The Reader. Close Study Chapters 1-7. PLOT. Schlink tells Michael’s story from when he was fifteen but interjects with the adult Michael’s reflections on life changing events. The narrative voice is first person, privileging Michael’s point of view.
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Michael’s experiences are presented to us as memories reinforced particularly through smell, a powerful link to memory (‘it smelled of cleaning fluid…smell of cabbage…smelled the smell of wood” p. 9). Also, sight is mobilised (‘I couldn’t take my eyes off her.’ p.12).
Past and present, dreams and reality are merged in Michael’s story. He recounts that later in his life after the events of the novel, he has a recurring dream of the house in which his love affair with Hanna takes place. His dreams lead him to a door knob he cannot turn. We see him as stuck on the edge of an emotional precipice. His relationship with Hanna stultifies him emotionally.
Michael’s innocence and moral code are presented to us. Later in life he reflects on his liaison with Hanna as intrinsically immoral (‘I couldn’t stop thinking sinful thoughts… Love and guilt become inextricable to him. He reflects on the disconnection between thought and action (‘…today I can recognise that events back then were part of a lifelong pattern in which thinking and doing have either come together or failed to come together…’ p.18). This foreshadows moral dilemmas to come later in the novel.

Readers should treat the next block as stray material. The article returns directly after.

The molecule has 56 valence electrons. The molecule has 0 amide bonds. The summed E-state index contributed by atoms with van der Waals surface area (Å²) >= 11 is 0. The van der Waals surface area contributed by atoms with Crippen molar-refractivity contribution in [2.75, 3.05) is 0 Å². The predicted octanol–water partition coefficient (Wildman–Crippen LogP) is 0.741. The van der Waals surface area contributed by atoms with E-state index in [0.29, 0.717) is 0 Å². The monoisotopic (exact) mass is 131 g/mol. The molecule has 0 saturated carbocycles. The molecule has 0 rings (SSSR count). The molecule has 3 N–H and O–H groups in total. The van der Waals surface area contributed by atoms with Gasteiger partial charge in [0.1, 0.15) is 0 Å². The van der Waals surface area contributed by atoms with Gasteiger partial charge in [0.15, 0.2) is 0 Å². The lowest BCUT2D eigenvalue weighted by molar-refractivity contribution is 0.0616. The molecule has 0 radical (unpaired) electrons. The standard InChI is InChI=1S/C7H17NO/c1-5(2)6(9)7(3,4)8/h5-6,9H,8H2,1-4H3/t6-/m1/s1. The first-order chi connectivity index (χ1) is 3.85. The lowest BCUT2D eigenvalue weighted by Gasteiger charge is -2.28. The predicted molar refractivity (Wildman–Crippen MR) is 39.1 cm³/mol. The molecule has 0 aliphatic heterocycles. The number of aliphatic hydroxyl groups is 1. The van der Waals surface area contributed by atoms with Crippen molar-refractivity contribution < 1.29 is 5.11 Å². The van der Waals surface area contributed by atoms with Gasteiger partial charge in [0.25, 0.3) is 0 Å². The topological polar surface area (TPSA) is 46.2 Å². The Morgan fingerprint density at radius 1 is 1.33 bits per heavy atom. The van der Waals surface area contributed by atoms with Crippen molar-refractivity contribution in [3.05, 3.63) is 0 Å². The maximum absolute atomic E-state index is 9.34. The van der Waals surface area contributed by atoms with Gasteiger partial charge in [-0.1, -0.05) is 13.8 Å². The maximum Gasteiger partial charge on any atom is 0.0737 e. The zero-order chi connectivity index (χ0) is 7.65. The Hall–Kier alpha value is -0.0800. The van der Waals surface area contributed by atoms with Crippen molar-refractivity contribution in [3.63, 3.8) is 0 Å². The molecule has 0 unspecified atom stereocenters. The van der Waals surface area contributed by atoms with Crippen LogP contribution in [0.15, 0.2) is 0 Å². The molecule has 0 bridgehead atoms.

‘Thinking’ Michael is juxtaposed against ‘doing’ Hanna. From the outset he is reflective. He has a sense that the relationship with Hanna is momentous in that it signals the end of youthful innocence when he deceives his parents into allowing him to return to school as he sees this is the only way to keep the relationship going with Hanna (‘I was happy. And at the same time I felt I’d just said my final goodbyes.’ p. 29)
Hanna is presented to us initially as a saviour, this will prove to be another central irony. Foreshadowing is present, however, in Michael’s description of Hanna coming to his aid in the street (‘When rescue came, it was almost an assault.’ p. 2)
As readers, we are positioned to see Hanna as humane. We will be implicated in judging her past actions later. Schlink’s purposeful description of Hanna’s unconditional kindness from the first page becomes critical to our understanding of the moral dilemmas presented later in the novel.
Michael has a recurring dream about this building, seeing it in his dreams in many locations. It can signify the collective dream of Germany’s former glory – one of the driving forces behind Germany’s involvement in World War 2.